If you were a fifteen your old girl and your single mother brought home a creepy boyfriend, wouldn't you just want to scream out loud? However, if you're Tasha, star of the upcoming Minx graphic novel Confessions of a Blabbermouth, you make it the scream heard round the world, by simply venting your frustrations on the world wide web. Back in April we spoke with scribe Mike Carey about his Minx projects and today we turn our attention to his 15 year old daughter Louise, who co-wrote Blabbermouth with her father and is ready to make an impact on the comic book industry. While the young scribe has been interviewed with her father previously, CBR News is proud to present Louise Carey's first solo interview.
Confessions Of A Blabbermouth deals with a young girl named Tasha, whose mother finds a new, self-assured novelist boyfriend intent on being the father figure Tasha never had - whether she likes it or not. Retaliating with scathing words about his actions on her blog, entitled Blabbermouth, Tasha's mother takes the family on vacation to Las Vegas, where this new man may be even worse than Tasha imagined. The graphic novel was brainstormed by both Careys and Louise explained how she was able to score such a high profile debut.
Well, my dad and I co-writing a comic was [Minx editor Shelly Bond's] idea at first, Louise Carey told CBR News. My dad sent her some sample chapters of a novel I'm currently writing called 'Bethany's Words,' and she liked them, so she suggested that we team up to produce something for the new Minx range. The general assumption was that, as a typical teenager, I could bring some valuable insights into a project aimed at teenage girls (but as I explained to everyone, that was out of the question, as I am so far from typical I might as well be from another planet). We had plenty of ideas for possible storylines (including one about a friendship between a teenage girl now and a girl living in the 1800s, conducted by means of a time traveling lunch-box), but they were all rejected. I don't remember which one of us came up with Blabbermouth first, but it was very much a joint effort after that. I can remember the initial discussion sessions we had about how the book would progress, pacing around the room in our excitement, and bouncing ideas off each other like tennis balls, faster and faster as we got more and more caught up in how the story would unfold. It was an amazing experience to work with someone on a book, because there were times when it felt like we were completely in sync with one another, and we both knew exactly where we wanted the story to go (of course, there were other times when we fought over the computer keyboard in our efforts to get our own ideas down, but I'm gonna gloss over those mostly...)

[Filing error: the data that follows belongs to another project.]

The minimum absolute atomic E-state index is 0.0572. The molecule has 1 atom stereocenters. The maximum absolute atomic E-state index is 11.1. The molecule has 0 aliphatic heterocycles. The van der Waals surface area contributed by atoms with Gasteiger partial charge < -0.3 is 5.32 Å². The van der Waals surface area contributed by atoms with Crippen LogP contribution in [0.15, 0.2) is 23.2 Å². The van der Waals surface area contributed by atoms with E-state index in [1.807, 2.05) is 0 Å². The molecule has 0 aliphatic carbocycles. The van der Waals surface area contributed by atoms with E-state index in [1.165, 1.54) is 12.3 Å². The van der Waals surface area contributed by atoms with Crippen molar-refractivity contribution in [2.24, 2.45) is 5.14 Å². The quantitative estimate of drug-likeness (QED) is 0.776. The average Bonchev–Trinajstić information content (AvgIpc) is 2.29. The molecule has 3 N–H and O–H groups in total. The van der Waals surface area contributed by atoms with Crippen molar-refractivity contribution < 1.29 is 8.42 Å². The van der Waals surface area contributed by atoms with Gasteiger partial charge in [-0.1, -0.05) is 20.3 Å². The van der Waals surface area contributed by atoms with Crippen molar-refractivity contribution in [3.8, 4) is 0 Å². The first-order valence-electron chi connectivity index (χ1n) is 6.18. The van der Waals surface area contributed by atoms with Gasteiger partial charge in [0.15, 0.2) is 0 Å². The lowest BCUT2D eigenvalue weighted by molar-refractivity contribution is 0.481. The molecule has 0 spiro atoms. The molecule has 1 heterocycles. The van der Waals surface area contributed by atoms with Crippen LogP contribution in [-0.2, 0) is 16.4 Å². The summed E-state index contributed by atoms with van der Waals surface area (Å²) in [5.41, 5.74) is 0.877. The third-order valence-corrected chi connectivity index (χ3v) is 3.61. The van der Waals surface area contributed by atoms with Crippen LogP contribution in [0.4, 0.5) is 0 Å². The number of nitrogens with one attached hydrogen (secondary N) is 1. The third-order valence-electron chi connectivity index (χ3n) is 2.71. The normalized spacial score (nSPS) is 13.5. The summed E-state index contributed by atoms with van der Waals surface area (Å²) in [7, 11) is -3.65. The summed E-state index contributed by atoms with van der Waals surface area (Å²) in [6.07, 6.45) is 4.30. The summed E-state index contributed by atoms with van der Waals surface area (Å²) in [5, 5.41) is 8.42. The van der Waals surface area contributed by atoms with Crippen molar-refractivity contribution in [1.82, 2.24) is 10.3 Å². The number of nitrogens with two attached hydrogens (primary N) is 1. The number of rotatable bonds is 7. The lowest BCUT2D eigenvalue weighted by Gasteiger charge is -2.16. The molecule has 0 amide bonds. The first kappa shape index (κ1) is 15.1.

As Carey mentioned, it was her writing samples that impressed noted editor Shelly Bond. When asked to describe her style, Carey admitted, It's pretty much non-existent at the moment: a few stray chapters of novels that I haven't found the time to finish yet, some poems and songs, a couple of essays, and Blabbermouth is all it amounts to at the moment. I get inspired by all sorts of random things; sometimes someone I meet, an emotion or a dream spark off ideas that gradually develop into a poem or a storyline. The main problem I have is that I get inspired, but then have a better idea before I've finished the last one. This makes it difficult for me to finish what I've started, and it's one of the reasons that I'm so glad to have been given the opportunity to write 'Blabbermouth': it was a good lesson for me about commitment and sticking with a story until its conclusion. I've always been interested in horror, but I haven't written anything in that genre yet. I like to write funny poems and stories sometimes, but at the moment I'm more interested in serious issues, emotional writing and fantasy. The novel I'm writing at the moment is about a girl who has cerebral palsy, and I just finished writing a short story about childhood fantasies and beliefs, based on me and my friends in primary school. Basically, I write about whatever I'm inspired to write about, and I don't feel drawn to any particular genre at the moment.
Working with one's father on anything is full of complicated emotional situations, but for the Careys, they found a way to make sure there were lots of laughs. Oh, there are plenty of funny stories, but I'm not sure he'd let me tell you all of them, laughed Louise. At first, dad was a bit overbearing, and he liked to read over and edit all of my work. This almost led to some nasty arguments, but it was kind of natural that he'd want to edit me, as my writing style was quite bumpy initially, and I didn't know how to do the art directions. It improved a lot after the first few pages, however, and soon it was me editing him in places (I found three typos on one page, what a disgrace!) Overall, it's been really great working with my dad. We both felt the same way about the comic and where it was going, and we've had fun writing together.
Dad bought a cordless mouse and keyboard just before we started the project, and this was very useful for when we disagreed. Once, I stole the keyboard and took it over to my computer, where I proceeded to write in what I thought should happen next. Sometimes we had arguments conducted via keyboard as well: I would snatch it off of him and write something derisory underneath the latest bit of script, and then he would reply. These could go on for pages and pages, and they quickly descended into farce. We saved a couple of the funniest ones, but I'm afraid we're not giving out copies. I wouldn't say that writing 'Blabbermouth' has been a bonding experience, as my dad and I have always been very close, but writing was something I'd never done with him before, and now that I've experienced it I would love to do it again in the future.